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Lead with humility: Leadership lessons from Pope Francis


Comments / {{hitsCtrl.values.hits}} Views / Friday, 27 January 2017 00:00


28.The connection that exists between a leader and those being led is, like most relationships, seldom easy to understand or take out. The satisfaction that leaders derive from having an impact over others is not easy to unpack. 

Generally, there are two kinds of power. “Personal power” gathers energy and excitement from winning, from standing over and above others as champion and winner. This brand of power reflects a deep need for total control, for being the one who takes charge of things and gets things done. 

A second kind of power is what is called “social power.” Social power is likewise consumed with having impact over others. But its primary intent is not to throw around one’s personal strength and influence. Instead, it aims to elevate others in a way that cultivates and help their followers to realise their full potential. 

It draws on inspiring connections and symbolic actions to help people find their own power, both individually and collectively, and to use it to positively affect their world. Social power generates energy and enthusiasm to get things done but in a way that is collective and inclusive.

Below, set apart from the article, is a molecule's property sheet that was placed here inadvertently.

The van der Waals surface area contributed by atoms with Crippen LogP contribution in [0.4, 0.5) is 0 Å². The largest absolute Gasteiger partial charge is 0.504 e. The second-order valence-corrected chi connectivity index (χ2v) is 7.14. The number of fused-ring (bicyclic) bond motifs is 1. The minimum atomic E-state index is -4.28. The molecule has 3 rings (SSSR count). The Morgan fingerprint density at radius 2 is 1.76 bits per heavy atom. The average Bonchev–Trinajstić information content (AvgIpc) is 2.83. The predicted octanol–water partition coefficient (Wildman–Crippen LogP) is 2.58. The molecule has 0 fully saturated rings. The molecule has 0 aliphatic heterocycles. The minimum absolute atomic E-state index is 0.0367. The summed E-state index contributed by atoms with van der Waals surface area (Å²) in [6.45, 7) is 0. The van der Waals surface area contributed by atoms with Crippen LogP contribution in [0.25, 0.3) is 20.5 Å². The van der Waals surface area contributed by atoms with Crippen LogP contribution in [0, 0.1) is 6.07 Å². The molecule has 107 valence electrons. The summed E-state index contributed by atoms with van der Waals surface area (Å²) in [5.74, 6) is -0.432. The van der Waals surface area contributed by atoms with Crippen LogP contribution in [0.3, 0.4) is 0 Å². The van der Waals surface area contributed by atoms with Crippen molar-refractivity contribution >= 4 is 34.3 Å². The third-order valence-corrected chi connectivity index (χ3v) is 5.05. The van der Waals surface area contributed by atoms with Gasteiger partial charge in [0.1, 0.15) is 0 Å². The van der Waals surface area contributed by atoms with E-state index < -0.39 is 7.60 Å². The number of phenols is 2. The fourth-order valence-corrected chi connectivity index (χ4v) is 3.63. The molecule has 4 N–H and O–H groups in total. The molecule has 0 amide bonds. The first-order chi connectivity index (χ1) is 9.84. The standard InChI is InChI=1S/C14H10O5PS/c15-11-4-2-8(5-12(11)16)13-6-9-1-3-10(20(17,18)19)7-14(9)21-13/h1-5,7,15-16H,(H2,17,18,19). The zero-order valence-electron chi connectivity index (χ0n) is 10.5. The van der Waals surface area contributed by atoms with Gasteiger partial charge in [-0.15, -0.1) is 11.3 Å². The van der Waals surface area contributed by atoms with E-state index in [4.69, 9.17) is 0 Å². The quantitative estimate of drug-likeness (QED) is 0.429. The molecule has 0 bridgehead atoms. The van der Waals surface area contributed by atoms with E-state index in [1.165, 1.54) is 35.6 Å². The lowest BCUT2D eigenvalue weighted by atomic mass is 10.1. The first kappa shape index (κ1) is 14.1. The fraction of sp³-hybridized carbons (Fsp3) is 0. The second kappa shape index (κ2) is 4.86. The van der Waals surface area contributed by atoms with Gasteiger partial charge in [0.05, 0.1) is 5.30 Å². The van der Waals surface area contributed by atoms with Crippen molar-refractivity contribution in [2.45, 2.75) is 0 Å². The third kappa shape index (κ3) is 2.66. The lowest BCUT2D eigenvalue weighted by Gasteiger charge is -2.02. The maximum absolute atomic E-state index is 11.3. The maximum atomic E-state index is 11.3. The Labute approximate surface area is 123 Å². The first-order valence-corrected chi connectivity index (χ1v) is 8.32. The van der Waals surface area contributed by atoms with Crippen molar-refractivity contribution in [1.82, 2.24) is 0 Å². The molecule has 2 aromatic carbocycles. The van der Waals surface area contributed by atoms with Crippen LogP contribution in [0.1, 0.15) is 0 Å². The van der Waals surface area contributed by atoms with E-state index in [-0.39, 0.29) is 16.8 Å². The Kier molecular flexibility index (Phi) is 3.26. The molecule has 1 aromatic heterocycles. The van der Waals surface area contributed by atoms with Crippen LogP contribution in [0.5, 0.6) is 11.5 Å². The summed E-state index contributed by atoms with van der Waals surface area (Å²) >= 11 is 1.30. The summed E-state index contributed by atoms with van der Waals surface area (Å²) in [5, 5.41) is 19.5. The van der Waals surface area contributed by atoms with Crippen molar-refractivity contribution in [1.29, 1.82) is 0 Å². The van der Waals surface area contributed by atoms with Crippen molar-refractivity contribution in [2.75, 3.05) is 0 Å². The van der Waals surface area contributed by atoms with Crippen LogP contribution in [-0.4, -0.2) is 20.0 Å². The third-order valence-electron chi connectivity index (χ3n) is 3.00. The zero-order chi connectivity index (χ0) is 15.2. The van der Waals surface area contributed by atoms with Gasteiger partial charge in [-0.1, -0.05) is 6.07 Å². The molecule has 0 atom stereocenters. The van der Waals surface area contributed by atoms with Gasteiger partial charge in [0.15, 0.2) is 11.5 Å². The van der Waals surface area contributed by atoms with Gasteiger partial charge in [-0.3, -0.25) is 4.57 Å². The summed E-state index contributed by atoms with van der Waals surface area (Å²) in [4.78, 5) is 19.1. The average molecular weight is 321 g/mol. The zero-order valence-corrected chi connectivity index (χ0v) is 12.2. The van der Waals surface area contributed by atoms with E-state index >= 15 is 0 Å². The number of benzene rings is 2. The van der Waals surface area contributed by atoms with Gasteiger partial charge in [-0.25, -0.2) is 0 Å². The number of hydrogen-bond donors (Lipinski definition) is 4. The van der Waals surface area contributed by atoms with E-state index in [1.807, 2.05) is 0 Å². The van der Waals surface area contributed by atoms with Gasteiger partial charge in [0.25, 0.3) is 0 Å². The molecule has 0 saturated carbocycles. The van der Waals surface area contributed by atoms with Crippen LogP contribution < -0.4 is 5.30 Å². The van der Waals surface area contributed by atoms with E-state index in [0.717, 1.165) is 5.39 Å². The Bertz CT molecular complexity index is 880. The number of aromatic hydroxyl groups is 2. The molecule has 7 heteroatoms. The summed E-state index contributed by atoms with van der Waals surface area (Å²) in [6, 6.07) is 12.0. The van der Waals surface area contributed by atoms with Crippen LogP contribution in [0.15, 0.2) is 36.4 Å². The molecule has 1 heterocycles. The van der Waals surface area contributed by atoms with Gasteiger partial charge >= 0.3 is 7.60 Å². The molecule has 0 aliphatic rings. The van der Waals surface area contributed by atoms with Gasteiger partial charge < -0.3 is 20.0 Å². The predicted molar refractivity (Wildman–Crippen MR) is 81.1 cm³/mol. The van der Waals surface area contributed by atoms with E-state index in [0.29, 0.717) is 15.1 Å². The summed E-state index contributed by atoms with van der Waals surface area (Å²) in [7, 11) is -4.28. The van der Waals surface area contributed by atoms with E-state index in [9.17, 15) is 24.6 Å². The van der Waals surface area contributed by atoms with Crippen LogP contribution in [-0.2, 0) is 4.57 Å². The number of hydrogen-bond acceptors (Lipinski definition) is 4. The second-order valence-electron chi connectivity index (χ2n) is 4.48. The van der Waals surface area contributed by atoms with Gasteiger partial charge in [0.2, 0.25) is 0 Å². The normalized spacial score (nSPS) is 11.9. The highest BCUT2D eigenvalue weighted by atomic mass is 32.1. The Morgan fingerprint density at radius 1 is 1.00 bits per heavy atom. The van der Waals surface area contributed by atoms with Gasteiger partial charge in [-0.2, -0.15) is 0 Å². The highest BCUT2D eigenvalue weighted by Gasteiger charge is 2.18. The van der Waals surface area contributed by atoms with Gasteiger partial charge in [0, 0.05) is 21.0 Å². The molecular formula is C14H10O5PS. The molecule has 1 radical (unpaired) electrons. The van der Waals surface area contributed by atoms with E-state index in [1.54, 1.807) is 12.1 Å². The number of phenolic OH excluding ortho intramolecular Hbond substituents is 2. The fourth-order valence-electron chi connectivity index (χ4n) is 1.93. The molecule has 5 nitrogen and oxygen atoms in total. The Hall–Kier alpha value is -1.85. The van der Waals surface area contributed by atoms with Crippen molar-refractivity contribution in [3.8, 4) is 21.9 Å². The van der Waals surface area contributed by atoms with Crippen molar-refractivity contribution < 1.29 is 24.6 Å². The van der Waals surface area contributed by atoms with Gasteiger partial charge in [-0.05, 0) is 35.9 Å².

The current head of the Catholic Church, Pope Francis exemplifies this second kind of power – what social power is and the impact it intends. In his time so far as leader of a fragmented church and a weakened hierarchy, his bold challenge to ignite social reform, reveal an untiring effort on changing hearts.

Apart from his words, his actions offer even clearer evidence of this driver at work. His choice of name and a more humble home reflect a simple recognition that change begins first and foremost from within – a stunning admission, even for a religious leader.

On the other hand President Donald Trump is a classic example of personal power. More than any other public figure in recent memory, his gleeful chants of “winning at the polls” alongside the endless revelling in his wealth and achievements and also conquests represents personal power disrobed and on full display. 

Meaning of leadership

Leadership is very hard to define, mainly because it means different things to different people. We know it requires knowledge, 30competence, courage and empathy. We expect leaders to be just, to share our values and provide direction. For me, it is what leaders like Pope Francis represent. 

An encounter with Pope Francis leaves you inspired and spiritually moved. The Pope is warm, inviting, and sincere. From choosing to live in a simple apartment instead of the papal palace, to washing the feet of men and women in a youth detention centre, Pope Francis’s actions contradict behaviours expected of a modern leader. 

He shows how his words and deeds reveal spiritual principles that have helped him to lead the Church in the past and present and also to influence our world—a rapidly-changing world that requires leaders who value the human need for love, inspiration and purpose. 

Father Jorge Bergoglio